« Student Blogger - If you let me play sports, I will do better in life. | Main | Israeli Election: How Winning Can Backfire »

February 10, 2009

TrackBack

TrackBack URL for this entry:
http://www.typepad.com/services/trackback/6a00d8341c031153ef0111685943bb970c

Listed below are links to weblogs that reference Fairey v. Associated Press: Yes He Can:

Comments

Feed You can follow this conversation by subscribing to the comment feed for this post.

aj azpiazu

the hope poster is almost certainly a photoshop of the original ap photo. the amount of work taken and the commercialization of the poster (even if those profits were donated to the obama campaign) leads me to believe that under the law as it stands, the AP will likely win.
http://en.wikipedia.org/wiki/File:Fairey_poster_photo_source%3F,_by_stevesimula.jpg

incidentally, you too can create inspiring political posters, though it might be wise to secure the rights *before* it becomes the most popular mashup in history.
http://vectortuts.com/illustration/create-an-inspirational-vector-political-poster/

E

"Another photographer taking exactly the same picture at exactly the same time would have full rights as to the image she took, and Garcia could not somehow block the second photographer merely because he had simultaneously taken the same picture."

--- Isn't that because of the independent creation doctrine, which blocks the inference of copying-in-fact? (Which is an inquiry that is analytically prior to whether the copying constitutes an infringement).

--- Here, there is no doubt Fairey copied the AP's photo: he admitted to it. The fact that another photographer might have indpendently snapped the same photo seems irrelevant to the infringement question.

Ruben Rodrigues

I'm glad you mentioned the fact that Fairey's work might not at all be a COPY. I don't know what Fairey's court filings actually assert, but all the media coverage seems to focus on the Fair Use defense (which, as you point out, one doesn't need to get to if there's no copying).

In response to aj: even if the photo was photoshopped, I'd argue nothing that is protected under copyright exists in Fairey's final piece. All that remains in the final work is Obama's position and likeness, uncopyrightable features. (Not to mention news photos have tended to have the thinnest of thin copyright protection).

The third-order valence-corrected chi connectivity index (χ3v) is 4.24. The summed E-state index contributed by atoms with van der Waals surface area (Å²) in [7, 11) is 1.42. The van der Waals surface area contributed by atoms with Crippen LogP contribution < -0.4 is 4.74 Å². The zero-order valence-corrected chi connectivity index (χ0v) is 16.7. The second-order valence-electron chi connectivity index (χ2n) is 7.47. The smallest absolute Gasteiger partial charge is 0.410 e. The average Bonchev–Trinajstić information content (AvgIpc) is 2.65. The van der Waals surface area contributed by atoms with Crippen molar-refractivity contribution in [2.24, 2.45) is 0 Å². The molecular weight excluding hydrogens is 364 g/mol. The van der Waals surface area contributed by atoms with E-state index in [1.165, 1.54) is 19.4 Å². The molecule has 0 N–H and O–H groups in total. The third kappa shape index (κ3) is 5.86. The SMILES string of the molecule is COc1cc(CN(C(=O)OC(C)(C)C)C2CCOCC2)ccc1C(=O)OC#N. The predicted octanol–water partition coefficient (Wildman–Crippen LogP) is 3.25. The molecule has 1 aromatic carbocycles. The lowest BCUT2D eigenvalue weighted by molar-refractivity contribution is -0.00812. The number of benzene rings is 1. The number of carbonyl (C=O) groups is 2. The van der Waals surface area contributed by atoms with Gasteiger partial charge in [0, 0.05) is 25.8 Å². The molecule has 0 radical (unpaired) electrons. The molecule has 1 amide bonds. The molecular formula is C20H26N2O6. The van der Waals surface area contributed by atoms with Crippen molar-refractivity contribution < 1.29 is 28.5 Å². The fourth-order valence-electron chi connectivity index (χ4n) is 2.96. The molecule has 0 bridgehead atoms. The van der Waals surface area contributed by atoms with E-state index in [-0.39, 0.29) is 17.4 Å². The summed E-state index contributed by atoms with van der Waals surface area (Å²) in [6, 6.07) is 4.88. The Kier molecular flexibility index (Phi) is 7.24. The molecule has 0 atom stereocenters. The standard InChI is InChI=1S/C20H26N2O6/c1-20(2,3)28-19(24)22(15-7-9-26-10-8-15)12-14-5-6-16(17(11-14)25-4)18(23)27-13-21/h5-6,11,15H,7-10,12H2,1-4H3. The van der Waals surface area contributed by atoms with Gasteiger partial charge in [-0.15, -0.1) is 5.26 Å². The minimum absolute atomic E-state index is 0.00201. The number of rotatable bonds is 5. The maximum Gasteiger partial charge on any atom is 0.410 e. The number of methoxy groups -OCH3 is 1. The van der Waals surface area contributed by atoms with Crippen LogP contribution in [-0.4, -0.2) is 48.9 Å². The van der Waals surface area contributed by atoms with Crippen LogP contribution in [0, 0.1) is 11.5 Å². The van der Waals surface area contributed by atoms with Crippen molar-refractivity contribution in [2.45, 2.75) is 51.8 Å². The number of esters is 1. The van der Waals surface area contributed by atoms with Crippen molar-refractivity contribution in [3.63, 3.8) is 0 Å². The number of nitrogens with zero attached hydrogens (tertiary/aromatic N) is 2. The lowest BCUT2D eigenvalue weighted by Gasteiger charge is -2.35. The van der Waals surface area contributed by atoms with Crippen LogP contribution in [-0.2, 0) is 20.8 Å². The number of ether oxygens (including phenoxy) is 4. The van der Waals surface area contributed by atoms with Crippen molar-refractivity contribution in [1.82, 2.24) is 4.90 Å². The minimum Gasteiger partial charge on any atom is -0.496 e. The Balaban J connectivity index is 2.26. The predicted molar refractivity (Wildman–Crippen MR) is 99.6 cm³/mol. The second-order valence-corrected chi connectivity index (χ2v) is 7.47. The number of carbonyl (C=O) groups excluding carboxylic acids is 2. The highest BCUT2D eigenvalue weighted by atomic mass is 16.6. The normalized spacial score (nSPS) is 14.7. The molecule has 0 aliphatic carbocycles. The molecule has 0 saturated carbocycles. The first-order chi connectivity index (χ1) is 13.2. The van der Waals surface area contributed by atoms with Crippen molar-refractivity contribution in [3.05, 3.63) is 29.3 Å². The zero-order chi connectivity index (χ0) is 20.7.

I guess I disagree here with Prof. Picker, since he seems to place a heavy distinction on whether Fairey was just looking at a photo rather than working on top of it. I think the situation might be different if some bits of the original photo were there (a half-AP and half-Fairey image perhaps). However, where the end product is so different from the original, the process to getting at it shouldn't matter in my opinion.

Verify your Comment

Previewing your Comment

This is only a preview. Your comment has not yet been posted.

Working...
Your comment could not be posted. Error type:
Your comment has been saved. Comments are moderated and will not appear until approved by the author. Post another comment

The letters and numbers you entered did not match the image. Please try again.

As a final step before posting your comment, enter the letters and numbers you see in the image below. This prevents automated programs from posting comments.

Having trouble reading this image? View an alternate.

Working...

Post a comment

Comments are moderated, and will not appear until the author has approved them.